Coach 'Skeet' was like a good parent to Clark athletes

College's athletic program founder, who died in July, eulogized

By Tom Vogt, Columbian science, military & history reporter

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Did you know?

• His parents named him Claude, but for more than 70 years, he was known as “Skeet” O’Connell — a nod to an outstanding Oregon State athlete from the early 1930s.

“In the course of a ballgame, I made a couple good plays, and one of the guys called out, ‘Hey, great job, ‘Skeet,’” O’Connell told Columbian Sports Editor Greg Jayne in 2009. “After that, I was called ‘Skeet’ all the time.”

You don't need to know anything about sports to appreciate how Claude "Skeet" O'Connell approached coaching.

But you might understand it if you've ever been part of a family, one of his former athletes said Thursday.

That was the way Skeet handled a team, Denny Huston said just after Clark College celebrated of the life of the man who founded the Penguin athletic program.

O'Connell died on July 14, 2012; he was 96.

Thursday's remembrance took place in the building that bears his name, O'Connell Sports Center.

Huston, who played for O'Connell and went on to become Clark athletic director, said that Skeet "was like a good parent."

Skeet recognized the importance of the family unit, Huston said -- something that a lot of today's athletic leaders apparently don't understand.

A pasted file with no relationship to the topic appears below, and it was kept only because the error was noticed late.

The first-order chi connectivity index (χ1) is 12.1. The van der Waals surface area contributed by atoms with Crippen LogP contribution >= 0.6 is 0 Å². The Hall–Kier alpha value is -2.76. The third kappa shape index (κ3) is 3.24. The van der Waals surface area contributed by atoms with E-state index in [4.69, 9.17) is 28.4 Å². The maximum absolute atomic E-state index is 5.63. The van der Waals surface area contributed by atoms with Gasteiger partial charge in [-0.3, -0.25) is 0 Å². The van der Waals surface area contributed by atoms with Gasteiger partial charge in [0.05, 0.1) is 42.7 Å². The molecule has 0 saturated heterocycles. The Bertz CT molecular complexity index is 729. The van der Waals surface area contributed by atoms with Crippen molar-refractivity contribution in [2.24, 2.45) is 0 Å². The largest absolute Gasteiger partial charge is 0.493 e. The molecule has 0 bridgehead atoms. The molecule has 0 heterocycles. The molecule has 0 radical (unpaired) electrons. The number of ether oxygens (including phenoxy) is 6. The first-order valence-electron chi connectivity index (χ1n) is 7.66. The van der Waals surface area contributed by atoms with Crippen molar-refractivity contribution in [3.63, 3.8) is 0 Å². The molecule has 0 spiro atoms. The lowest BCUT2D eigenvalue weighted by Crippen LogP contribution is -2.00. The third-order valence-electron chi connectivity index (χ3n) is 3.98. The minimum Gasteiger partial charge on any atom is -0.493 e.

"Look at all the dysfunctional families in the sports world," Huston said.

O'Connell wasn't a hard-nose, according to those who played for him.

"He never swore that I was aware of," Ron Keil, another former Penguin, said in a video tribute. "But you knew it if you blew it."

He definitely had a competitive streak, Huston said: "If he spit, he spit to win."

And win he did. O'Connell coached the Penguins men's basketball program to state championships in 1947, 1954, 1955 and 1956, while leading the baseball team to a state title in 1956, too. In the 1970s, he also coached Clark to a couple of golf championships.

O'Connell was born in the Skagit County town of Concrete on Jan. 8, 1916. He got a degree in education from Western Oregon State, then moved to Vancouver to work in the shipyards during World War II after a medical condition kept him out of the military. He soon found himself teaching at Vancouver's Lincoln School.

That's where another teacher, StellaMae, met Skeet.

"I called him that before I knew his name was Claude," StellaMae said Thursday. They were married for 69 years.

In those days, the Vancouver School District operated Clark College, noted Bob Schaefer, a Clark alum. Skeet left his job as principal at Fruit Valley in 1946 to take over physical education and athletics when Clark College reopened after World War II. O'Connell became Clark's first athletic director and basketball coach and baseball coach. He spent 41 years at Clark, in so many roles that he retired three different times.

But he didn't retire from competition. During his later years in a local retirement community, O'Connell became a trophy-winning pool player. And O'Connell didn't give up coaching, either, said former Penguin athlete Jim Shinn.

"A new fellow moved in who'd never played much pool. Skeet mentored him," Shinn said. "The guy got to be pretty good, too."

Appropriately, O'Connell had a chance for the last word Thursday, thanks to a video interview that was done a few years ago.

"It was just a great time here," O'Connell told the crowd. "I really enjoyed it."

Tom Vogt: 360-735-4558; http://www.twitter.com.col_history;tom.vogt@columbian.com.